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|Good Grief: "Rabbit Hole," at the Richmond Hill Barn Theatre through August 23|
|Theatre - Reviews|
|Written by Mike Schulz|
|Monday, 17 August 2009 06:00|
Although its script is a great deal funnier than you might be expecting, the profound senses of heartbreak and loss that fuel David Lindsay-Abaire's Rabbit Hole tend to sneak up on you and hit like waves, knocking you off balance and leaving you somewhat shaken. Anyone attending the Richmond Hill Barn Theatre's current presentation of the playwright's family drama is advised to bring tissues. (Unless you go the route I did, and surreptitiously dry your cheeks during scene-change blackouts.) Yet there's something else you might also want to bring, something I hadn't anticipated through a mere reading of this Pulitzer Prize-winner: a bib.
Lindsay-Abaire's characters, here, are mourning the loss of a four-year-old boy, and one of Rabbit Hole's smartest, most understated motifs finds them doing what people are oftentimes doing when they mourn - eating. Neither the playwright nor director Bryan Tank make a big, showy deal of it, but nearly every scene here features the copious consumption of drool-inducing sweets: crème caramel, cake, tortes, and other delicacies. And following Thursday's curtain call, several audience members seemed positively obsessed with the desserts on display, including the woman who exited alongside me, and said with a chuckle, "I want the recipe for those lemon squares."
She was, however, also dabbing away tears when she said it, and her reaction seemed to encapsulate Richmond Hill's Rabbit Hole to perfection; the show makes you cry, makes you laugh, and makes you hungry. I think Lindsay-Abaire himself would love that combined response, as I hope Tank would, because it underlines what the author's trenchant, haunting play is all about: our inspiring ability to cope with unspeakable anguish through humor and the pleasures of the mundane.
Time and again, characters here find (momentary) solace in the most minor of comforts - a home movie, an amusing reminiscence, a slice of zucchini bread - and it's that surface banality that allows Tank and his exemplary cast to pinpoint the characters' pain without overplaying the suffering. Rabbit Hole celebrates the life-sustaining joys of simplicity, and Richmond Hill's production is a thoughtful, honest, and hugely entertaining exploration of grief, performed with unfailing wit and frequently devastating emotional accuracy.
As Becca, the young mother who manages her agony through endless busywork and the gradual removal of her son's belongings, Jessica Nicol is outstanding, and the actress is so frequently outstanding at Richmond Hill that this might seem like old news. In Rabbit Hole, however, the directness and open-heartedness we generally associate with Nicol are tempered by a somewhat chilly inscrutability; Becca says what's on her mind, but the performer's guarded stare and tight-lipped smile tell you she's never saying everything that's on her mind. As she did in 2006's Proof, Nicol allows you to read dazzling layers of subtext here, and when Becca's bottled-up emotions occasionally spill out, they do so in unexpected bursts that appear to surprise the actress as much as the audience. It's a beauty of a performance - subtle yet wrenching, and at times richly comedic.
Nicol's co-stars, meanwhile, give Rabbit Hole's lead all the support she could ask for and then some. Denise Yoder, delivering the latest in her blessedly lengthy list of superb 2009 portrayals, brings absolute focus and a spirited sense of fun to the proceedings, playing Becca's sister Izzy as a terminal screw-up now stuck in the unfamiliar role of mediator. In Yoder's inspiringly selfless turn, you seem to be watching the ne'er-do-well Izzy grow up right before your eyes, and she and Nicol share a sisterly camaraderie and biting competitiveness that's effortlessly truthful. (And, in more than a few scenes, hilarious.) Jonathan Grafft, as Becca's husband Howie, has a series of lovely, low-key moments in which his grief over the loss of his son dovetails with his fear of losing his wife, while Kevin Maynard is marvelously honest and unforced in the tricky role of Jason, the teen whose presence threatens to tear Rabbit Hole's family apart.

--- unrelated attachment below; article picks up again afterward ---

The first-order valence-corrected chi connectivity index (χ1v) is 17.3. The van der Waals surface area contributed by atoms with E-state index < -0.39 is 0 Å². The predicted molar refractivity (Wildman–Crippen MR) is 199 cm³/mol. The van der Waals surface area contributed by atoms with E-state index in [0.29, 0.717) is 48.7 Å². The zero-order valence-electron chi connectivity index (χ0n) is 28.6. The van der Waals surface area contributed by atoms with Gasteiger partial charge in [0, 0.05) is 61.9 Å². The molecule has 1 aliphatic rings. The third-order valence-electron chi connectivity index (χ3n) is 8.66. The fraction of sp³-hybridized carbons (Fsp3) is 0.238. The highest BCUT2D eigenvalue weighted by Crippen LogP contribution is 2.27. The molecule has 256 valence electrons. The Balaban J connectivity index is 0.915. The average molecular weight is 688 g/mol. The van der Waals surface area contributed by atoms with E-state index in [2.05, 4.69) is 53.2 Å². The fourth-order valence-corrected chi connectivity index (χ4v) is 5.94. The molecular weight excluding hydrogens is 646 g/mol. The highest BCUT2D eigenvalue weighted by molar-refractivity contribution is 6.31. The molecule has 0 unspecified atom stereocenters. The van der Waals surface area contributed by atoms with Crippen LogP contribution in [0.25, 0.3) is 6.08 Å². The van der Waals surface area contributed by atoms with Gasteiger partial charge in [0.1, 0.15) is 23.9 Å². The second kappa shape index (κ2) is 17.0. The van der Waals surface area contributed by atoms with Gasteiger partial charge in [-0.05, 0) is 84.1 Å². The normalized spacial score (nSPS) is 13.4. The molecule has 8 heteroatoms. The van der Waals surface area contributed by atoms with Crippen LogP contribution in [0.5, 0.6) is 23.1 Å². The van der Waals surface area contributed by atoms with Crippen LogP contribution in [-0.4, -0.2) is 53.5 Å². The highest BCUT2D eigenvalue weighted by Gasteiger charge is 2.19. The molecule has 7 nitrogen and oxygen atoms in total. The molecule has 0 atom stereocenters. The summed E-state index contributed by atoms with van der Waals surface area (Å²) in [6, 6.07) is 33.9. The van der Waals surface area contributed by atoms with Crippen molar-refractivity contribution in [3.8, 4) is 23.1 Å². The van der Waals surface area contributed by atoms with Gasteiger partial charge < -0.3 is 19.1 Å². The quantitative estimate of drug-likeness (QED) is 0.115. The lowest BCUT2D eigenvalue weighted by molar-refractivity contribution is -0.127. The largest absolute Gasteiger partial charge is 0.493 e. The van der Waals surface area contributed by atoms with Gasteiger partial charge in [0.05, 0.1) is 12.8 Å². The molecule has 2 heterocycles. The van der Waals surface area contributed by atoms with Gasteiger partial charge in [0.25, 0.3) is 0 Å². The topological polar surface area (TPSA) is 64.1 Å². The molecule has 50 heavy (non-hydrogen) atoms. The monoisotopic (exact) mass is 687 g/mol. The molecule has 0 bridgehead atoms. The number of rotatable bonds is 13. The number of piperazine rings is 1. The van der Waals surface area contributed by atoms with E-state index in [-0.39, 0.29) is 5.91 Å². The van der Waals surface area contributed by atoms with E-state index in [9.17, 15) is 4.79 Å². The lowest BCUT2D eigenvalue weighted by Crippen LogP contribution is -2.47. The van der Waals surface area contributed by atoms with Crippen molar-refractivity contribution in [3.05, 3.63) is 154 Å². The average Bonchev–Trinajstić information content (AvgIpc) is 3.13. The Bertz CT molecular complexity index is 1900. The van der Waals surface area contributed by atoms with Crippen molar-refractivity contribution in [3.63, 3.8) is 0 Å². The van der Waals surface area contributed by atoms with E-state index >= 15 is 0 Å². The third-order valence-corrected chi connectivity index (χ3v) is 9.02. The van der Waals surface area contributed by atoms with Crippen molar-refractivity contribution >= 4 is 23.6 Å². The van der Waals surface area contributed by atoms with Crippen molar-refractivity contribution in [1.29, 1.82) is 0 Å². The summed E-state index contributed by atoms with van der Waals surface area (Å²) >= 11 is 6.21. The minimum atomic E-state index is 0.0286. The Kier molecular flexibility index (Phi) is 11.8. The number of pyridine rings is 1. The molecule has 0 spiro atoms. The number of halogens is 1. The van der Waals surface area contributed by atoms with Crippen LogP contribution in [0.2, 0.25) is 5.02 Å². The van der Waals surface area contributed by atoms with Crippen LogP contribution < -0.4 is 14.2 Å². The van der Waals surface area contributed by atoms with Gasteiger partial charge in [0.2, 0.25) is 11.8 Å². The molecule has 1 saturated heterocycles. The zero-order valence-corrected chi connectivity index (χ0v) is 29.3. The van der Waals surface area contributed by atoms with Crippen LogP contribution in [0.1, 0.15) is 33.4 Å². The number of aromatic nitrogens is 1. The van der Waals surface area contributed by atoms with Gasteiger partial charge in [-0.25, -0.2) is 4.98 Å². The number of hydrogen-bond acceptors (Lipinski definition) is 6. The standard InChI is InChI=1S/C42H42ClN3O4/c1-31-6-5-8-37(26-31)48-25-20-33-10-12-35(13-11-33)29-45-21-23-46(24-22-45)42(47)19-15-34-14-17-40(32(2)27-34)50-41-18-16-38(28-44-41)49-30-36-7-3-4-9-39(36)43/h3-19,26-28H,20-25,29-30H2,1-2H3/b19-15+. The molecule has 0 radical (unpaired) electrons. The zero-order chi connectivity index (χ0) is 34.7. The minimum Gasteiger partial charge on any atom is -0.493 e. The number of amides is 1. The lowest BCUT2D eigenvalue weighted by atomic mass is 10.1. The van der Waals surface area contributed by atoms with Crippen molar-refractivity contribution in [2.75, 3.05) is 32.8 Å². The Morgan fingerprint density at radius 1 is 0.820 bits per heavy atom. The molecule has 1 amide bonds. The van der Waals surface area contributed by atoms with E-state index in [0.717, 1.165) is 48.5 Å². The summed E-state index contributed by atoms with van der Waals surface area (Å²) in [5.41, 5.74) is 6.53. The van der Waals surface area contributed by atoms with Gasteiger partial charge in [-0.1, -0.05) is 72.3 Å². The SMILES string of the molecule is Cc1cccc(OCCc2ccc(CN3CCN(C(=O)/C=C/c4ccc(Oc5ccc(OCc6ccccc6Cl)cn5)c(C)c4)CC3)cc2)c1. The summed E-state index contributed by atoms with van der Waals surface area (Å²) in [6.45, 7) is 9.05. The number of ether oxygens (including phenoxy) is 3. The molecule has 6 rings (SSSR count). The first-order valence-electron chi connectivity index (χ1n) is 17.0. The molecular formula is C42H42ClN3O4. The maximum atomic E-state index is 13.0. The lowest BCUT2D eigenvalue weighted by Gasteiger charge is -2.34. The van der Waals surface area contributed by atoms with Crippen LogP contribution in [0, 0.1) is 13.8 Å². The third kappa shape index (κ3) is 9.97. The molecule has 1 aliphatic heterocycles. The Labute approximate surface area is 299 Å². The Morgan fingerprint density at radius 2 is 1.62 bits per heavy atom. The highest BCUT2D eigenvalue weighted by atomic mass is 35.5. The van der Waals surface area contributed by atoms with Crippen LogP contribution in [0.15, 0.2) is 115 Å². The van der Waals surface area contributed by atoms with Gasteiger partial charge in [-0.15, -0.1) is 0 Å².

As for Susan Perrin-Sallak, playing Becca's and Izzy's straight-talking mother Nat, I'm thrilled to report that the actress' extraordinary presence, bountiful talent, expressive voice, and unassailable timing are - finally - put in service of a role wholly deserving of her gifts. Over the past five years, Perrin-Sallak has always been fantastic, but until now, she's only had minor, frequently farcical roles in which to demonstrate that. Yet Rabbit Hole provides her with something else entirely: a meaty, beautifully written character in which she makes you weep with laughter one instant (Nat's take on Michael Kennedy's fatal skiing accident - "Idiot!" - is a black-comedy riot) and weep with empathy the next. (Her wordless act of lifting a tiny pair of shoes is a supreme heart-melter.) Given Tank's generous, smartly paced helming and Jennifer Kingry's typically first-rate technical direction, Richmond Hill's latest is sensational, and yes, those desserts might make your tummy growl. Chances are, however, that you'll leave just as hungry, if not more so, for your next stage encounter with Susan Perrin-Sallak.
For tickets, call (309)944-2244 or visit RHPlayers.com.
For more information on Rabbit Hole - including interviews with director Bryan Tank and Richmond Hill Players board president Angela Rathman - see "Down the Rabbit Hole: The Richmond Hill Barn Theatre Takes A(nother) Risk with a Pulitzer Prize-Winning Drama."
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